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Crisis triggering joblessness

Jan 29, 2009

The global recession could cost 50 million people worldwide their jobs, says ILO’s Global Employment Trends Report 2009. Taking forward its decent work agenda, the report calls upon governments to help people through productive investment, income support and active labour market policies.

Global Employment Trends Report 2009

Publisher: International Labour Organization, January 2009

The global economic crisis is expected to lead to a dramatic increase in the number of people joining the ranks of the unemployed, working poor and those in vulnerable employment.

Based on new developments in the labour market and depending on the timeliness and effectiveness of recovery efforts, the report says global unemployment in 2009 could increase by a range of 18 million to 30 million workers, and more than 50 million if the situation continues to deteriorate.

GET Report 2009

The ILO report also said that in this last scenario some 200 million workers, mostly in developing economies, could be pushed into extreme poverty.

The lowest unemployment rate was once again observed in East Asia at 3.8%, followed by South Asia and South-East Asia & the Pacific where respectively 5.4% and 5.7% of the labour force was unemployed in 2008. The report shows that the three Asian regions – South Asia, South-East Asia & the Pacific and East Asia – accounted for 57% of global employment creation in 2008.

According to the study, sub-Saharan Africa and South Asia stand out as regions with extremely harsh labour market conditions and with the highest shares of working poor of all regions. Although the trend has been declining over the past ten years, around four-fifths of the employed were still classified as working poor in these regions in 2007.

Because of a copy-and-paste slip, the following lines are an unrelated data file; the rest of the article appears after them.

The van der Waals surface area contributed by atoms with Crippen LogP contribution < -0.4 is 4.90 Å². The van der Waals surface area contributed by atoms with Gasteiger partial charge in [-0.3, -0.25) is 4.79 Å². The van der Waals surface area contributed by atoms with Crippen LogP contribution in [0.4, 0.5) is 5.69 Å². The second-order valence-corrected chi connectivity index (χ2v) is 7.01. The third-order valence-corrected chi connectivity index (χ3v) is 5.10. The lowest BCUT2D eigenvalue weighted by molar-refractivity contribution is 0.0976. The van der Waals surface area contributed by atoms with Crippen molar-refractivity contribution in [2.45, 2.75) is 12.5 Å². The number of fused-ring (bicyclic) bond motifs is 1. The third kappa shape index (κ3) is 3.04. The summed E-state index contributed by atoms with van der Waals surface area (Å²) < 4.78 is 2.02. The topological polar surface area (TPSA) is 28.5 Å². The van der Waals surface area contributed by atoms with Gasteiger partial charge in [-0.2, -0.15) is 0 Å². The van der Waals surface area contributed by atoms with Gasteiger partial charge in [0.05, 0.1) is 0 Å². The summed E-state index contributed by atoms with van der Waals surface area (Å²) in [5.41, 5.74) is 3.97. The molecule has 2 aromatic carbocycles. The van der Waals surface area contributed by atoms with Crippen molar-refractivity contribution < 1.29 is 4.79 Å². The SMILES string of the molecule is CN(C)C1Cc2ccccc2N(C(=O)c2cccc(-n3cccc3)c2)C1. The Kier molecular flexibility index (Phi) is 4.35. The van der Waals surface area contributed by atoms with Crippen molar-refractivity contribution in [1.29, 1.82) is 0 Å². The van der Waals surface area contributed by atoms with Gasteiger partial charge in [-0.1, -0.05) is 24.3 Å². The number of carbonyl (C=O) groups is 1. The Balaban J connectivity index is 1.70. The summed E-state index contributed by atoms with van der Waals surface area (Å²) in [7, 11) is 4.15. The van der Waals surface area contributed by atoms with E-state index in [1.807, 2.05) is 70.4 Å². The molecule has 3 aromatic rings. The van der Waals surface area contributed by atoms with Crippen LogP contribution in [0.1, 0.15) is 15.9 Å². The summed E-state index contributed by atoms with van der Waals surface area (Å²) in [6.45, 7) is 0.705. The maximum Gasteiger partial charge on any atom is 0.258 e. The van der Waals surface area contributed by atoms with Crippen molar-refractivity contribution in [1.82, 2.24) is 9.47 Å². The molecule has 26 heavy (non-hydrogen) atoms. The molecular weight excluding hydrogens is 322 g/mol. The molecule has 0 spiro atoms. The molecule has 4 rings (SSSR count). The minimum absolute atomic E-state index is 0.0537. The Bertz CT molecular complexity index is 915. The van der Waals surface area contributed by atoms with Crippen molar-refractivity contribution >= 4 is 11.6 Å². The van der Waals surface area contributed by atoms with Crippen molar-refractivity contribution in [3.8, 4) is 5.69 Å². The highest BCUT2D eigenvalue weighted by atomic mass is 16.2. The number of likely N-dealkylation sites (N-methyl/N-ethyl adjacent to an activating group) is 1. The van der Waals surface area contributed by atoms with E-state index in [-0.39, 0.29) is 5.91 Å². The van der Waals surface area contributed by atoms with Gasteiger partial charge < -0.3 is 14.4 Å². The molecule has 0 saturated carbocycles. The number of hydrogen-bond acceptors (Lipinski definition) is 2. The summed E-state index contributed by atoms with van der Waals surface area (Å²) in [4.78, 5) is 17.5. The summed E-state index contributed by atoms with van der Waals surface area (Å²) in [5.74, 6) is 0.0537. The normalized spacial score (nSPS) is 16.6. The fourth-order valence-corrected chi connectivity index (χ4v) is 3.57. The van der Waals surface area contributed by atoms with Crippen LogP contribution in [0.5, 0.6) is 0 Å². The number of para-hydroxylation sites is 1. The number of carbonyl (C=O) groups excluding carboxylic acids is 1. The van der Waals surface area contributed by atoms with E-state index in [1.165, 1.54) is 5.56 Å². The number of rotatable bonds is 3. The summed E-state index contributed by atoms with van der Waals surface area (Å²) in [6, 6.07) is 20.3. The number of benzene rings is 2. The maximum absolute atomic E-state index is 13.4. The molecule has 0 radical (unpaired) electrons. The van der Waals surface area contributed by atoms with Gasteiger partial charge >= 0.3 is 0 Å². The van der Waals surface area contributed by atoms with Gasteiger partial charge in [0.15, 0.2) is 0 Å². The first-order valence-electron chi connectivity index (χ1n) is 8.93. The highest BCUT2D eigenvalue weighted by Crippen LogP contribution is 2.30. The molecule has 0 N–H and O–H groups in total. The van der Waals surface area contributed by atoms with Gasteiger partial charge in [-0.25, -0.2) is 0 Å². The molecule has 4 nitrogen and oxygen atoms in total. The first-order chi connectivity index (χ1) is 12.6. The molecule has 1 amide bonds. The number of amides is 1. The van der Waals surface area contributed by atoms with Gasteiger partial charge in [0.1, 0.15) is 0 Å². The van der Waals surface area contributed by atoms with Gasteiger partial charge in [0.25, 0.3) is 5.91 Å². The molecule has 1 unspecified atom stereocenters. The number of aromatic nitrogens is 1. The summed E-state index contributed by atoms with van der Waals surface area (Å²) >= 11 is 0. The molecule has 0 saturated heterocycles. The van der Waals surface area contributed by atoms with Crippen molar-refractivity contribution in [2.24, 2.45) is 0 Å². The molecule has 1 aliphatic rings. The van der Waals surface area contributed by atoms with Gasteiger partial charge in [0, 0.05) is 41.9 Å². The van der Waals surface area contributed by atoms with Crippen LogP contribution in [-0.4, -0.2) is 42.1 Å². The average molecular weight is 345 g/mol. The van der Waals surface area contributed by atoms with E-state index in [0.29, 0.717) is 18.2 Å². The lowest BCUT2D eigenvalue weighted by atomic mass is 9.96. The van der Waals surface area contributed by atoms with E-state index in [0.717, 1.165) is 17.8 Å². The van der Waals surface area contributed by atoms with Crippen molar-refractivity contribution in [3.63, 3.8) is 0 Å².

This report utilises working poor and those in vulnerable employment (i.e. unpaid contributing family workers and own-account workers) which are workers most likely to be characterized by low and insecure employment, low earnings and productivity to help better understand labour market trends in developing economies.

In many developing countries well over half of the workforce is employed in conditions that fall short of decent work, and breaking out of such situations is at the core of the global development challenge set out in the Millennium Declaration and its poverty-reducing goals.

The trends summarised in this report are therefore extremely worrying and serve to highlight the importance of an internationally coordinated effort to stop the slowdown and start the global economy on to a much more sustainable path.

The report recommends the following policy measures:

  • Wider coverage of unemployment benefits and insurance schemes, re-skilling redundant workers and protecting pensions from devastating declines in financial markets
  • Public investment in infrastructure and housing, community infrastructure and green jobs, including through emergency public works
  • Support to small and medium enterprises
  • Social dialogue at enterprise, sectoral and national levels
Source : ILO
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